Current reading through multimeter

Hi guys,

So basically i’m trying to read the current in my device setup connection, and as such, i have use a digital multi-meter, turn the knob to 10A with red probe to the 10A port of the multimeter and black probe to the com port of the multimeter, and lastly, i have place both red and black probes in series with my device setup. Images of rough drawn schematic as well as image of my setup is attached as shown.

With that said, the readings from the multimeter has shown an approximate value of 0.04, which i guess is 0.04 A? so the question is why is the readings wrong? As seen from the attached image,my pololu step down regulator 5V 2.5A is attached to the device setup. So why isnt the value in the Multimeter show a value of 2.5A? Could it be due to the fuse blown? if not what is the reason?

Side note:

→ carbon dioxide sensor, https://www.dfrobot.com/product-1549.html
→ adafruit ultimate gps sensor, Adafruit Ultimate GPS Breakout - 66 channel w/10 Hz updates [Version 3] : ID 746 : $39.95 : Adafruit Industries, Unique & fun DIY electronics and kits
→ TCS3200 Color Sensor, http://digitalmeans.co.uk/shop/colour_sensor-tcs3200
→ temperature sensor, https://www.banggood.com/DS18B20-DC-5V-Digital-Temperature-Sensor-Module-For-Arduino-p-930691.html
→ coin vibration motor, https://www.aliexpress.com/item/Brand-NEW-1PCS-DC-3V-60mA-9000-2000RPM-Phone-Coin-Flat-Vibrating-Micro-Vibration-Motor-Accessories/32800295518.html?spm=2114.search0305.4.1.3blfUe
→ RGB LED
→ Pololu step down 5V 2.5A, 5V, 2.5A Step-Down Voltage Regulator D24V22F5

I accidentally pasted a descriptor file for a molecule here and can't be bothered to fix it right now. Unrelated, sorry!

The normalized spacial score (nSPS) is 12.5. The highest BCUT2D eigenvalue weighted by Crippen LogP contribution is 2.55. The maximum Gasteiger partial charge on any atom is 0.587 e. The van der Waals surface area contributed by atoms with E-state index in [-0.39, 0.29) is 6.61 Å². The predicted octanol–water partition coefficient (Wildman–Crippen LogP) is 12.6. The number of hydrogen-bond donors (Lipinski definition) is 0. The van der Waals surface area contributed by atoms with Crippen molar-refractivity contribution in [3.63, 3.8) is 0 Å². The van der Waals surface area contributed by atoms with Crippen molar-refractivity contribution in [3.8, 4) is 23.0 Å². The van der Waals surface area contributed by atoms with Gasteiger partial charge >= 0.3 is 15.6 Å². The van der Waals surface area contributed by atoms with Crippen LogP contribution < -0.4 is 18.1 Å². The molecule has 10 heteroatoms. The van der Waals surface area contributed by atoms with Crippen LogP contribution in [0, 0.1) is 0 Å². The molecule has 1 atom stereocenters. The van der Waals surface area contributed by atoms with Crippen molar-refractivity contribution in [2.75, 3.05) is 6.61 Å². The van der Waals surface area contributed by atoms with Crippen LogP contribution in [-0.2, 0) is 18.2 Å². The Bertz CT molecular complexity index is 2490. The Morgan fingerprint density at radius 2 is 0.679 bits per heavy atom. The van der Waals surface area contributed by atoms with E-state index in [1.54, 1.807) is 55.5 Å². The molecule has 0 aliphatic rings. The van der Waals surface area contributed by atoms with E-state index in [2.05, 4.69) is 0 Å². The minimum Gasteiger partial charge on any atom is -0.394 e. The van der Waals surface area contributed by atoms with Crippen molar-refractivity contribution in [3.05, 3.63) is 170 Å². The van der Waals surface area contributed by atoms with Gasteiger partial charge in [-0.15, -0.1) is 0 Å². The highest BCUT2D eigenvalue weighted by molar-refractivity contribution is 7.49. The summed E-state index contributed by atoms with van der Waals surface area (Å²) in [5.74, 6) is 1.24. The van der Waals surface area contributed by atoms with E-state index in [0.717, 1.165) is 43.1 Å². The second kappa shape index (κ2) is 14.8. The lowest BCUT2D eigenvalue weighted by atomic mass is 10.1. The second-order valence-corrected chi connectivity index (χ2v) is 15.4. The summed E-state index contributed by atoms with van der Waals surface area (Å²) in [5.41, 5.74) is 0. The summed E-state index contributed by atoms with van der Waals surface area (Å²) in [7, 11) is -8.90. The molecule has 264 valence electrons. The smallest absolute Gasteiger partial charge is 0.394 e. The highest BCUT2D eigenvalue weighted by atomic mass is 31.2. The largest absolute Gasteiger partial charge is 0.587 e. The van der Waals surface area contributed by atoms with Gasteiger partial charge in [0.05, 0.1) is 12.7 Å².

→ Lipo battery 7.4v 850 mAh
→ arduino nano

inky90:
which i guess is 0.04 A?

Yes, the unit displayed is always the same as the range selected.

inky90:
So why isnt the value in the Multimeter show a value of 2.5A?

Because apparently you don't understand how a voltage source works :wink: The step down module steps the voltage down to 5V. That's the only thing that's regulated. The current is just determined by what you connect. If you connect nothing it still outputs 5V but 0A. The 2,5A is just the MAX the module can supply to whatever you connect. So apparently whatever you have connected draws 0,04A :slight_smile:

So what u meant was that all my sensors combined together only draws 0.04A?

Then this brings me to another question, so previously before buying the step down regulator, i was facing current issue, this is said because i had directly pluck my arduino nano 5v pin to supply voltage to all my sensors, but then some of my sensors are not able to work (such as carbon dioxide not able to power up, colour sensor led lights flickering). and as such the step down regulator was implemented to address the current draw issue.

so then the question is if u mentioned that my current draw is only 0.04A, then why arduino nano is not able to support this? it should be able to supply more than 0.04A right i suppose ?

sorry still kinda new to these stuff

The Arduino is indeed not capable of supplying any significant amount of current, espesially if the input voltage is high. Although 40mA seems a bit low because of the GPS (or is it not initialized?). The rest of the sensors seem low power to me. But you do measure on the 10A range of random brand DMM. Try it on the 200mA range.

And I did not read through all the sensors and components. But you also didn't supply a full schematic :wink: For example the motor and the led, how are they powered?

Remember that a multimeter only shows the average current or voltage on a time-scale of a second or so.